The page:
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Early error detection predicted by reduced pre-response control process: an ERP topographic mapping study

Gilles Pourtois UGent (2011) BRAIN TOPOGRAPHY. 23(4). p.403-422
abstract
Advanced ERP topographic mapping techniques were used to study error monitoring functions in human adult participants, and test whether proactive attentional effects during the pre-response time period could later influence early error detection mechanisms (as measured by the ERN component) or not. Participants performed a speeded go/nogo task, and made a substantial number of false alarms that did not differ from correct hits as a function of behavioral speed or actual motor response. While errors clearly elicited an ERN component generated within the dACC following the onset of these incorrect responses, I also found that correct hits were associated with a different sequence of topographic events during the pre-response baseline time-period, relative to errors. A main topographic transition from occipital to posterior parietal regions (including primarily the precuneus) was evidenced for correct hits similar to 170-150 ms before the response, whereas this topographic change was markedly reduced for errors. The same topographic transition was found for correct hits that were eventually performed slower than either errors or fast (correct) hits, confirming the involvement of this distinctive posterior parietal activity in top-down attentional control rather than motor preparation. Control analyses further ensured that this pre-response topographic effect was not related to differences in stimulus processing. Furthermore, I found a reliable association between the magnitude of the ERN following errors and the duration of this differential precuneus activity during the pre-response baseline, suggesting a functional link between an anticipatory attentional control component subserved by the precuneus and early error detection mechanisms within the dACC. These results suggest reciprocal links between proactive attention control and decision making processes during error monitoring.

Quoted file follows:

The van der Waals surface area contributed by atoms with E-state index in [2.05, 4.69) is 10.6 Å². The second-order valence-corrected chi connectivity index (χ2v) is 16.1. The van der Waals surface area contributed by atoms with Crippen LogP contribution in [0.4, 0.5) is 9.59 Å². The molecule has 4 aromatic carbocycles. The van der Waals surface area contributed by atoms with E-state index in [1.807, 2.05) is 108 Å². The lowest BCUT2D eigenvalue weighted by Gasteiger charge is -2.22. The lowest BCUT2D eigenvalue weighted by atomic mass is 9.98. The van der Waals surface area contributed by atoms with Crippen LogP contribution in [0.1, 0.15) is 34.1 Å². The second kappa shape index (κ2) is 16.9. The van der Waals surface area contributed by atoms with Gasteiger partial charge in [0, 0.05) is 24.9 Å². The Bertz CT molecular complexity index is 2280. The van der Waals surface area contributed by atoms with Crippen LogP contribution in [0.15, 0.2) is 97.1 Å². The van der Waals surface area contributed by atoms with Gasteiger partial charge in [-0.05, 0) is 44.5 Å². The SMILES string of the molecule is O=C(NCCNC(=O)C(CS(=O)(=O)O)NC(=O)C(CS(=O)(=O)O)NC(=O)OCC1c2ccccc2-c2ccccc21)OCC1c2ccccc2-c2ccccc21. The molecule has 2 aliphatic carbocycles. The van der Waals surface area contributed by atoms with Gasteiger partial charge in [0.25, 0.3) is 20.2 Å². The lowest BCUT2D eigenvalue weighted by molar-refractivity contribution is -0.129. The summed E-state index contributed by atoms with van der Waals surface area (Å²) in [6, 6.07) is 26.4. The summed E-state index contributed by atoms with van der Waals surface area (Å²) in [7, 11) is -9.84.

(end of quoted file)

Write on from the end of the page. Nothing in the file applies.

Please use this url to cite or link to this publication:
author
organization
year
type
journalArticle (original)
publication status
published
subject
keyword
Error detection, ERN, dACC, Proactive attentional control, Topographic ERP mapping, Precuneus, ANTERIOR CINGULATE CORTEX, MEDIAL FRONTAL-CORTEX, EXTRASTRIATE VISUAL-CORTEX, COGNITIVE CONTROL, BRAIN POTENTIALS, TIME-COURSE, PREFRONTAL CORTEX, FUNCTIONAL-SIGNIFICANCE, TEMPORAL DYNAMICS, NEURAL MECHANISMS
journal title
BRAIN TOPOGRAPHY
Brain Topogr.
volume
23
issue
4
pages
403 - 422
Web of Science type
Article
Web of Science id
000286101500008
JCR category
CLINICAL NEUROLOGY
JCR impact factor
3.455 (2011)
JCR rank
42/190 (2011)
JCR quartile
1 (2011)
ISSN
0896-0267
DOI
10.1007/s10548-010-0159-5
project
The integrative neuroscience of behavioral control (Neuroscience)
language
English
UGent publication?
yes
classification
A1
copyright statement
I have transferred the copyright for this publication to the publisher
id
1168863
handle
http://hdl.handle.net/1854/LU-1168863
date created
2011-02-24 12:00:02
date last changed
2016-12-19 15:46:38
@article{1168863,